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Thread: Advice on a PAD

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  1. #1
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    Question Advice on a PAD

    I talked to Glenn Hopkins and his advice for me either to try extending my trim tabs across the length of the transom and make them adjustable or welding a pad to the bottom of the boat. He said make it 5 ft in length and about 14 inches in width. I'm curious to know could I make it 10.5 inches in width? or even 12 inches possibly?
    10.5 would be better for the way the hull comes to a V at the stern and the chimes are so dang close together.
    I would think the narrower the pad the faster it would go but harder to control correct?
    would my 50 tohatsu have a hard time getting the boat onto a 10.5 inch pad??

    What advice can yall give me? I hadn't talked to Glenn in a couple of days and been brain storming this.

    Thanks
    Chris

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    Team Member bad news racing's Avatar
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    Chris , the smaller the pad the more horse powe it takes to get it up and keep it there

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    Quote Originally Posted by bad news racing View Post
    Chris , the smaller the pad the more horse powe it takes to get it up and keep it there
    I agree with the horse power to a certain degree on keeping it on the pad. my boat has a 14" pad with a 40 hp. With a regular prop without trim you would have to ride it through the bouncing until it was on the pad, added a hydraulic jack plate came up on engine 2.5 inches
    rides good from 35 mph to 44 mph any slower it wants to fall off pad. With chopper prop at 40 mph it want to fall off pad at 52 its on pad and holding.I think I could come up more on the motor but need to get used of driving this boat first.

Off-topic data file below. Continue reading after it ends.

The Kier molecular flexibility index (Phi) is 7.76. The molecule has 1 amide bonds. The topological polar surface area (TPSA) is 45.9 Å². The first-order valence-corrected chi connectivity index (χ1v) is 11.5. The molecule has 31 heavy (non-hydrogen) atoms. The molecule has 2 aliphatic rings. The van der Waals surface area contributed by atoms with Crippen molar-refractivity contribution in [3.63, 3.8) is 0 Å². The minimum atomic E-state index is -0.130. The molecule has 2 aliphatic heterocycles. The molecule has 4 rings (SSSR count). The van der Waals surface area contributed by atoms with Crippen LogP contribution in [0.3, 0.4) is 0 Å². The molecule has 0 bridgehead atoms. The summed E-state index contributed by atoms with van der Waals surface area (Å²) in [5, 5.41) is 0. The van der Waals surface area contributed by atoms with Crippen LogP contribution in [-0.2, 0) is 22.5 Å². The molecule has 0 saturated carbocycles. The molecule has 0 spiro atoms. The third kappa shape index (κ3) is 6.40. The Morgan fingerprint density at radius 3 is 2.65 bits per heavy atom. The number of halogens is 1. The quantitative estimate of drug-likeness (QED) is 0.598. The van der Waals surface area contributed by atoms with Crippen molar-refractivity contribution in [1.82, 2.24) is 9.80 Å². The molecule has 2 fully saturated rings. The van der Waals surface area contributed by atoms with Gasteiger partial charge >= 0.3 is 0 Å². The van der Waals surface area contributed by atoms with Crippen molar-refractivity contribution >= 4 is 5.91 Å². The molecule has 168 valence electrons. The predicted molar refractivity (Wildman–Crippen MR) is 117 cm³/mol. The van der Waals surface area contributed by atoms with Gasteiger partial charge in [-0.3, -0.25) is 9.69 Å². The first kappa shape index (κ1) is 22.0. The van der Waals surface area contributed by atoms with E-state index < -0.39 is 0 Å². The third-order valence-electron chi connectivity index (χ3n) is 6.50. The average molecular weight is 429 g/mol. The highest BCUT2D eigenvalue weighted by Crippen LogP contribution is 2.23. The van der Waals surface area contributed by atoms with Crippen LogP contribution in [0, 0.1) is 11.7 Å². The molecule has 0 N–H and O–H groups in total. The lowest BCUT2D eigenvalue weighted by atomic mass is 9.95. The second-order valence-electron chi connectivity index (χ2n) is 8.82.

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    Quote Originally Posted by bad news racing View Post
    Chris , the smaller the pad the more horse powe it takes to get it up and keep it there

    what is your advice then go with 14 inches?

  5. #5
    Administrator Ron Hill's Avatar
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    Default Transom View Photo...

    Bottom Line: We have 15 HP motors with 36-39" pads running 50 MPH. Old Hydrostreams ran a 4 inch pad with 150 HP. But with a 40 HP, 30 inch pad would be better than a 14" pad. 10 inch is a "NO NO"...

    Boats have four stages: 1. Float 2. Plow 3. Plane 4. Fly For speed, you want to fly!

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    Quote Originally Posted by Ron Hill View Post
    Bottom Line: We have 15 HP motors with 36-39" pads running 50 MPH. Old Hydrostreams ran a 4 inch pad with 150 HP. But with a 40 HP, 30 inch pad would be better than a 14" pad. 10 inch is a "NO NO"...

    Boats have four stages: 1. Float 2. Plow 3. Plane 4. Fly For speed, you want to fly!

    Thanks Ron, it's better to ask all the questions now before i get down the road and have a problem. Just gonna have to do more figuring this weekend and may just have to make a 14 inch work or even a spec more